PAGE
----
However history judges the legacy of David Brailsford’s leadership of cycling’s Team Sky (now Ineos Grenadiers), it is certainly the case that Brailsford’s philosophy of “marginal gains” was discussed widely in business leadership circles over the past decade.
The proliferation and uptake of the marginal gains concept owes much to its simplicity and transferability. Brailsford argued that, by identifying and improving every factor that contributed to performance in the activity of riding a bicycle, breakthrough improvements could be achieved. Even a 1% improvement, if sustained and built upon, was worthwhile. Team Sky’s achievements in the early 2010s were certainly remarkable. And if this approach worked for cycling, why could it not be applied to business processes?
Better Faster Growth has worked on sales processes with clients for whom the marginal gains approach has resonated. And, in principle, there is much we would support in this approach:
But we have always taken the view that there are limits to the effectiveness and applicability of the marginal gains approach to sales process improvement. Team Sky’s achievements were only realised with very substantial investment, well beyond the scale of funding received by other cycling teams at the time, and required several years to come to fruition. It is also arguable that a company’s sales activities can be more dynamic, complex and multifaceted than the highly-focused, win-or-lose nature of performance cycling.
In reality, sales teams will often identify more improvement opportunities than they have attention or capacity to pursue, and improvement initiatives on tight budgets typically need to demonstrate quick wins as well as long-term gains. And, of course, making 1% improvements is folly if they are made to things that do not contribute to sales objectives.
Rather than taking a “marginal gains” approach, we recommend focusing on “critical gains”, the areas of the process which, if improved, impact improvement most. Our experience is that these critical gains can be found by asking the right questions of each step in the sales process:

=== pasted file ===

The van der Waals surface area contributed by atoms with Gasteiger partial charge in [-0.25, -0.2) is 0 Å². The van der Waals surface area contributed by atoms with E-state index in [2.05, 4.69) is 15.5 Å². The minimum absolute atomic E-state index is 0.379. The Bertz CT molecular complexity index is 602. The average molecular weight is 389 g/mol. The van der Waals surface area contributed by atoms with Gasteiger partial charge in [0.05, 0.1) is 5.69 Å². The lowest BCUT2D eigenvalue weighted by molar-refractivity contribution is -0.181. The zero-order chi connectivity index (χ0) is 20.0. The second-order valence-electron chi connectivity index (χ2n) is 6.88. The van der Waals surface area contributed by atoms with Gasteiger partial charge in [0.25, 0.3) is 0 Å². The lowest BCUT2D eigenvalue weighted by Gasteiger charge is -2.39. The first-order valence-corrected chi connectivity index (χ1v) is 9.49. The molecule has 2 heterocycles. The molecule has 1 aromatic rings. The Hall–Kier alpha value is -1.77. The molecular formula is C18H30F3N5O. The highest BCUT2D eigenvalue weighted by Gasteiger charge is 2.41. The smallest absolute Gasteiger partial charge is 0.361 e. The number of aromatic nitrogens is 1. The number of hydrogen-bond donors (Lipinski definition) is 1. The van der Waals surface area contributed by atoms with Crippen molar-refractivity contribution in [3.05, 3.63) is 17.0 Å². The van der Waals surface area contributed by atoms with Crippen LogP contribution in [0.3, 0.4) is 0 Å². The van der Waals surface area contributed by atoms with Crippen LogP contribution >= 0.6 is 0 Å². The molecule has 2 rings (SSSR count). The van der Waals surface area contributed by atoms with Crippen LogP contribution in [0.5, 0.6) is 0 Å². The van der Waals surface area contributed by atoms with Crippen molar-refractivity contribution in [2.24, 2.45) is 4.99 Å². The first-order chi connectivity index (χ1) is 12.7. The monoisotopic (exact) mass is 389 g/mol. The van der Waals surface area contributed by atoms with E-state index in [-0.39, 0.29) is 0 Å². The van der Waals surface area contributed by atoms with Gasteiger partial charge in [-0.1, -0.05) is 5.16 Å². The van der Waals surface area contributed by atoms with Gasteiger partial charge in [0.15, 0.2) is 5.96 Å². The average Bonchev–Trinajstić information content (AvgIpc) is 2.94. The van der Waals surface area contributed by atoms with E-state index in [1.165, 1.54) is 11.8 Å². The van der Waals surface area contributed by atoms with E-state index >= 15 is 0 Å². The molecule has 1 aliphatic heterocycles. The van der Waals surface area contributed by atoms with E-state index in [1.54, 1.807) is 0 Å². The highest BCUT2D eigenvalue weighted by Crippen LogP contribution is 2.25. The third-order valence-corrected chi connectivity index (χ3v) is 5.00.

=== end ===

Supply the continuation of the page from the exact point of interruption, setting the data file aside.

Finding the right prospects
Do you regularly review the prospect landscape and score leads (e.g. by sector, size, potential etc.) to ensure scarce hunting resources are appropriately focused?
Winning the customer
Do you measure key leading indicators (meetings and calls, opportunities, conversion rates etc.) regularly and constantly take steps to improve across the sales force?
Are customers brought on board as quickly as possible with other key departments involved well in advance of on-boarding?
Growing the customer
Do you understand the full potential of each customer, especially where they may also source from competitors? Do you fully understand their own growth drivers?
Retaining the customer
Do you measure retention rates? Do you engage with other internal departments so that account managers are never ‘caught out’ unexpectedly by a dissatisfied customer?
Winning back lost customers
Do you have a process in place for winning back lost customers (some of your warmest leads) and engage them frequently?
To identify critical gains, the place to start is end-to-end performance measurement. Many sales leaders know exactly where things stand with sales and customers but not all can speak fluently about profitability. And leading indicators are sometimes ignored until the sales fail to materialise – and that is often too late.
The appeal of the marginal gains philosophy is clear but it has always been rather a blunt instrument. Surely it is better to pursue sales improvement with the cunning of the fox rather than the relentlessness and stubbornness of a donkey?